Thursday, October 22, 2009 6:45:27 AM
A lot of people are motivated. They desperately want to do art or science. Some of them learn the skills. But very few have the taste to know in which direction aim their creativity. Taste can be understood as a set of values that guide you trough the process of creation. Even in most trivial of situations you can spot the lack of taste immediately. There are many people who clearly have enough clothes, but they combine them in the wrong way. It is not the lack of clothes that makes them look like clowns, it is the lack of taste. It is the lack of taste to blame that many technically good painters never go beyond what it is sold on the beaches or postcards. It is the same for photography. They are motivated, they have the technical skill, but they don't know what is really good so they aim too low.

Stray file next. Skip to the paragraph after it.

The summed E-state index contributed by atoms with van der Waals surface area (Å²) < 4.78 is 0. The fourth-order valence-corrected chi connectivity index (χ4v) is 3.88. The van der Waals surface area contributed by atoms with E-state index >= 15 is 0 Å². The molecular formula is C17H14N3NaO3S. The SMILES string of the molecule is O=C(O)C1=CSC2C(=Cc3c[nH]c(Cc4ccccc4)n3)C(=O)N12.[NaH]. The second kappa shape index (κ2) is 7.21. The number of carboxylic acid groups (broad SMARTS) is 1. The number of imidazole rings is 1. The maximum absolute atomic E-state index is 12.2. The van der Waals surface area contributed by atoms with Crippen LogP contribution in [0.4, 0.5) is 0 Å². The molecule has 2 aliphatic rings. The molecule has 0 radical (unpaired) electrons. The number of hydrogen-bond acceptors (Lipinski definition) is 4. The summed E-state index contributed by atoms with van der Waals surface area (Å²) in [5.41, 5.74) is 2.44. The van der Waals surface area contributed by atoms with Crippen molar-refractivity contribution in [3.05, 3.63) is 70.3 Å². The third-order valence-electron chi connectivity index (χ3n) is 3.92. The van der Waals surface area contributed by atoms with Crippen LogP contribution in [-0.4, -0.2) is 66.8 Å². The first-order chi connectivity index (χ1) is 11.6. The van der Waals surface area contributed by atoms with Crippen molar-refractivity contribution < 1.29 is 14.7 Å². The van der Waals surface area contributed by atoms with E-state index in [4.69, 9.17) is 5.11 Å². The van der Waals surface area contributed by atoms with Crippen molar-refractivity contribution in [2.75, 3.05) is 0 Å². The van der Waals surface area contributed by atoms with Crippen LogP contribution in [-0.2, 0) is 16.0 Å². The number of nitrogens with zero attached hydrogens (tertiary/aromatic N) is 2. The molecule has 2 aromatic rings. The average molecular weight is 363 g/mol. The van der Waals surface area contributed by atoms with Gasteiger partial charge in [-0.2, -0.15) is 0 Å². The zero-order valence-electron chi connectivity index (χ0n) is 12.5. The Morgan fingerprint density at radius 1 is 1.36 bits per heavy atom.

So how to acquire a good taste? In my experience this happens with constant criticism. You must put your work under the scrutiny of yourself and others. You might get hurt, but that is a good thing. Bad feelings fade away, the lesson remains. You must also see and judge as many other works as you possibly can (this doesn't necessarily involve informing your peer about the opinion). If you are an architect you should devote at least some part of your every day to review other architects' work. When I was a freshman, a very dear very professor said: "A day without looking at an architectural magazine is a lost day." Today I know how right he was. By looking at magazines you develop a clear taste of what is good and what is not. You later apply that taste to your own work. Without the taste your motivation and skills are simply misguided into wrong directions. And this goes not just for design or arts, it is true for every activity. Because of that many good works of art are very simple and resourceful. You don't need a huge budget to create something original. You don't need many resources. But you need a good taste for it.